A Stroud horse rider who has 'historically had problems with the police' has been conditionally discharged by a Crown Court judge for offences of assaulting an officer and resisting arrest. 

The background to Joanne Workman's offending was a confrontation she had with three photographers while she was riding her horse through woodland at Chalford on April 26, 2019, Gloucester Crown Court was told yesterday.

Workman, 52, of Primrose Banks, Old Neighbourhood, Stroud, allegedly assaulted two of the photographers after they told her she should not have been riding there because the path was not a bridleway, the court heard.

When she was arrested for the alleged assaults six months later she threw her boots at PC Adam Ticknell and that led to a further charge of common assault, said prosecutor Susan Cavender.

Finally, said the prosecutor, Workman was seen by two police officers to make a 'middle finger salute' to them while she was towing a horsebox in January 2020 and when she was being arrested for that she became agitated and had to be wrestled to the ground.

Yesterday (Jan 25) Workman was due to be tried by jury at the crown court on charges of assaulting two of the photographers, Alison Scutcher and Vivian Rogers.

But the case stopped short of trial when the prosecution decided not to proceed with the charges after Workman pleaded guilty to resisting arrest on the day that she allegedly made the middle finger gestures.

Judge Ian Lawrie QC sentenced her to a two year conditional discharge for resisting arrest and also for the assault on Pc Ticknell by throwing her boots at him.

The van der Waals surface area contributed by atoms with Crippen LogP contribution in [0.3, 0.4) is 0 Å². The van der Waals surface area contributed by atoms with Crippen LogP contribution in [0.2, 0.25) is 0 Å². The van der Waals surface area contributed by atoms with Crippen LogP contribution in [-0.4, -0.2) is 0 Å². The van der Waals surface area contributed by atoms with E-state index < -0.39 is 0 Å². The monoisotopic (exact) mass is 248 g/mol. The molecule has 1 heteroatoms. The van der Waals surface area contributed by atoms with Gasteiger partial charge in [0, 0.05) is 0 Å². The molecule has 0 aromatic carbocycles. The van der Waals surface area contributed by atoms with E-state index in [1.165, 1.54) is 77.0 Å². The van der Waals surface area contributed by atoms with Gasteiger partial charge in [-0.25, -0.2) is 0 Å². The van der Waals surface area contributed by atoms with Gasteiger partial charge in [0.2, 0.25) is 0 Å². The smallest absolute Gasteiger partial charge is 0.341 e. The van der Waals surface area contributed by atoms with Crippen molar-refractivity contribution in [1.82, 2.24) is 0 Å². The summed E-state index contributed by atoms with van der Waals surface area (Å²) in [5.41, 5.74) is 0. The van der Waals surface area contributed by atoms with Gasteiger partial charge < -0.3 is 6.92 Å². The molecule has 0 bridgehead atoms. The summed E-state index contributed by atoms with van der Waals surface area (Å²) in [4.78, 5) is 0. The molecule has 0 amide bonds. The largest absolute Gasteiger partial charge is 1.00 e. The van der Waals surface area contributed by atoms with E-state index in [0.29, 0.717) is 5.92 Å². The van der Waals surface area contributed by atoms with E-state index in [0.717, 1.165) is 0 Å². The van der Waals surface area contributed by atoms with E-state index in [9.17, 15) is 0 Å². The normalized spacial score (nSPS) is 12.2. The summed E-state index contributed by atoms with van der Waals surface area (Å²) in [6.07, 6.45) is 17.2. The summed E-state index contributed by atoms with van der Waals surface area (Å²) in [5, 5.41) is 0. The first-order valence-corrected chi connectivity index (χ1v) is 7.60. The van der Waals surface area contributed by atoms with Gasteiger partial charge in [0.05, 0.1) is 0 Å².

The court was told that Workman denied assaulting the photographers and had been due to stand trial by jury yesterday (Jan 25).

Lucy Taylor, defending, said Workman has 'historically had problems with the police' and added: “It was only a gesture because of the tensions between her and the police. This should be taken in context."

Workman pleaded guilty to resisting arrest on January 12, 2020.

Judge Lawrie told Workman he was sentencing her for all her outstanding cases, including those still lodged at the magistrates’ court, and added: “There are a variety of features in the hinterland of this case that need consideration and I will impose a sentence that reaches a compromise in sentencing terms.

“Whatever has happened here, the behaviour doesn’t merit a custodial term. I have therefore decided that a two year conditional discharge is an appropriate sentence.

“Over the next two years you must behave yourself and you must stay out of trouble with the police. You should give the police a wide berth in future.

"If you don’t, you will be back before the courts.”

Judge Lawrie stated that the two assault charges from April 2019 would lie on the court file and not proceeded with.

He ordered Workman to pay court costs of £50 and a victim surcharge of £21.